Hitachi archival storage tech uses quartz glass

The more data we have, the more of it we want to preserve—and the longer we want it to endure. Hitachi may have created the ultimate archival storage medium using quartz glass. Physorg has the goods on the material, which is waterproof, impervious to “many chemicals,” immune to radio interference, and capable of enduring temperatures as high as 1,000°C for a couple hours. Sounds resilient to me.

Data is stored on the glass using layers of binary dots that can be read by a conventional microscope. There are four layers in the current prototype, which squeezes 40MB into every square inch, a bit density close to that of old-school CDs. Hitachi expects higher densities can be achieved by adding layers.

The initial prototype, by the way, measures just 20 x 20 x 2 mm. Pretty sure I’ve seen it used in at least a couple of sci-fi movies over the years.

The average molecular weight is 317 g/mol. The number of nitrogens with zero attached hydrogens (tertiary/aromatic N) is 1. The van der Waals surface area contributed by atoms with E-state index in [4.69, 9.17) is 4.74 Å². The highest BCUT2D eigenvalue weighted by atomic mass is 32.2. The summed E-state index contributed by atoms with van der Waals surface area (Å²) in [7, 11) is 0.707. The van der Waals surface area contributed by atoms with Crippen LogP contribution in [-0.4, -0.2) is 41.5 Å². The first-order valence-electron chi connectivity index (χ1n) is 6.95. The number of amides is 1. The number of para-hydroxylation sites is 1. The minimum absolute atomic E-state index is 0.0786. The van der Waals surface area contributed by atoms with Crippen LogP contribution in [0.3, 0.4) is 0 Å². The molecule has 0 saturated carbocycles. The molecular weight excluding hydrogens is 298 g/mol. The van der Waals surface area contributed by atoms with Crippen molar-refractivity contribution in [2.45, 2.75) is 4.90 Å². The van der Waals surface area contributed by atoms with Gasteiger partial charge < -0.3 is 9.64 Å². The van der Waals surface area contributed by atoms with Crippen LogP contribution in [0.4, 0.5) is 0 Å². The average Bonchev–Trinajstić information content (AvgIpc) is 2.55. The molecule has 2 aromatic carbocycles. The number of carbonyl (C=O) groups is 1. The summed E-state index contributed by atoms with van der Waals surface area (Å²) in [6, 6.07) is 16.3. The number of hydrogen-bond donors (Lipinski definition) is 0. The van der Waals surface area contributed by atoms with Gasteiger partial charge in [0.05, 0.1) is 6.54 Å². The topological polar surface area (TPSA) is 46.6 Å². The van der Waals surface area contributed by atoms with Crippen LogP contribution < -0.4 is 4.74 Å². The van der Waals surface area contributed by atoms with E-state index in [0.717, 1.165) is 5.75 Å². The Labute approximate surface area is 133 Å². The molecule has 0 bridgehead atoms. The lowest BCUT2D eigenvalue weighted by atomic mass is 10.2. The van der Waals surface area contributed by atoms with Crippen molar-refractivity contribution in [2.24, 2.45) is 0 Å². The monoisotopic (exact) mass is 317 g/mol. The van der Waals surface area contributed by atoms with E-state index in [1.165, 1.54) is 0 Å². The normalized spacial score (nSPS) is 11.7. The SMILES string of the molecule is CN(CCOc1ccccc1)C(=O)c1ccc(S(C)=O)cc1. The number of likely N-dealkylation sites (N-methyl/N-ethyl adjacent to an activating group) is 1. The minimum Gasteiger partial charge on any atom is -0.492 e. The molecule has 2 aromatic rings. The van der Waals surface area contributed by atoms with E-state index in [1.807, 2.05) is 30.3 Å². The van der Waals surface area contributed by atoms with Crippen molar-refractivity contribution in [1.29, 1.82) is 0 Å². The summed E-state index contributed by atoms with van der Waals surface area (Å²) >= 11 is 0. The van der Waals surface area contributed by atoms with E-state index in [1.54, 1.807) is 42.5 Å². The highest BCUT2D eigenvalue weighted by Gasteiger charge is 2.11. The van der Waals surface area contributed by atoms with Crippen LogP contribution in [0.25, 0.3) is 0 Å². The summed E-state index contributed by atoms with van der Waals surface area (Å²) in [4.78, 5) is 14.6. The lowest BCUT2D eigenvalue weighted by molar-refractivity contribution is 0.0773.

Given its relatively low storage density, this quartz glass storage tech seems likely to be useful only for archival applications. There’s no word on the cost, though. Odds are it’ll be rather expensive, since specialized equipment will probably be needed to read the glass efficiently, let alone write to it. Counting dots one by one under a microscope would get tedious pretty quickly.

Since you probably won’t be storing precious data on high-tech glass anytime soon, what do you employ for archival media? Is there a stack of old optical discs tucked away somewhere safe, have you transitioned to hard drives, or do you use something else?

Comments closed
    • Bensam123
    • 7 years ago

    Word… I could see some issues and some very good possibilities with this… Seeing as something like diamond or a crystal with a very small lattice work would increase density immensely, this tech is in its very early stages… Especially considering we have copious supplies of diamond…

    How do they erase and reuse the media? Is this like a head that chisels out physical dots on the crystal itself or does it realign it?